, Volume 65, Issue 1, pp 1-12

The association between solar particle events, geomagnetic storms, and hospital admissions for myocardial infarction

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Abstract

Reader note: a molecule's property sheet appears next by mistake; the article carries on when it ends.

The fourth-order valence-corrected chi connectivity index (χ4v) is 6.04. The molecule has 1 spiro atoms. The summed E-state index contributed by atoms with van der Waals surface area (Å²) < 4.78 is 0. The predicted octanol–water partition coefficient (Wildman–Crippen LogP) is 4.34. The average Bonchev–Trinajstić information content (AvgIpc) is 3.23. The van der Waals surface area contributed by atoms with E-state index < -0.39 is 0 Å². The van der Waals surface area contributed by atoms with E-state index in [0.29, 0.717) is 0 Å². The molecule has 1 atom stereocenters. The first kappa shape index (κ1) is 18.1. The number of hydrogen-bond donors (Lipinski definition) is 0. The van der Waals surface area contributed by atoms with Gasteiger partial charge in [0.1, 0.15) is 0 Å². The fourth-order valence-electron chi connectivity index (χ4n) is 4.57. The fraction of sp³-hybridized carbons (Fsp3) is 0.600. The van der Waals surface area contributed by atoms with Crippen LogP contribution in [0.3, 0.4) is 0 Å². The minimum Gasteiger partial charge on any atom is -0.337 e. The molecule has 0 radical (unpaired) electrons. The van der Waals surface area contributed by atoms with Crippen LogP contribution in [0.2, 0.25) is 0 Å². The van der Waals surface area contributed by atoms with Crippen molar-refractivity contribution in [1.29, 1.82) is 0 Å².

Eruptive activity of the Sun produces intensive fluxes of energetic particles and disturbances in geomagnetic field. It has been found that solar and geomagnetic activities affect the cardiovascular system. In this study, we investigated whether solar particle events (SPE) and geomagnetic storms (GS) affect risk of emergency hospitalization for first-time myocardial infarction (MI). The effect of environmental variables is analyzed separately for MI with and without elevation of ST segment in electrocardiogram. A case-crossover study design was used to analyze MI in 2,008 hospitalized patients at the Hospital of Kaunas University of Medicine, Lithuania, from January 1, 2004 to December 31, 2005. We evaluated the associations between SPE, GS, and daily number of emergency hospital admission for MI by Poisson regression, controlling for seasonal variation, weekdays, and meteorological factors. During days of SPE in conjunction with GS, the risk of hospital admissions for MI with ST elevation increased by 39 % (RR = 1.39; 95 % CI 1.02–1.91). Two days after SPE that going till GS, the risk of admission for MI without ST elevation increased by 54 % (RR = 1.54; 95 % CI 1.05–2.24). The major GS without increased proton flux with particle energies >10 MeV does not increase the risk of admission for MI without ST elevation. Only GS occurred after SPE increased the risk of admission for MI without ST elevation. These findings suggest that SPE going till GS or SPE in conjunction with GS affect on cardiovascular system. The environmental factors have different effects on the risk of myocardial infarction with and without ST elevation.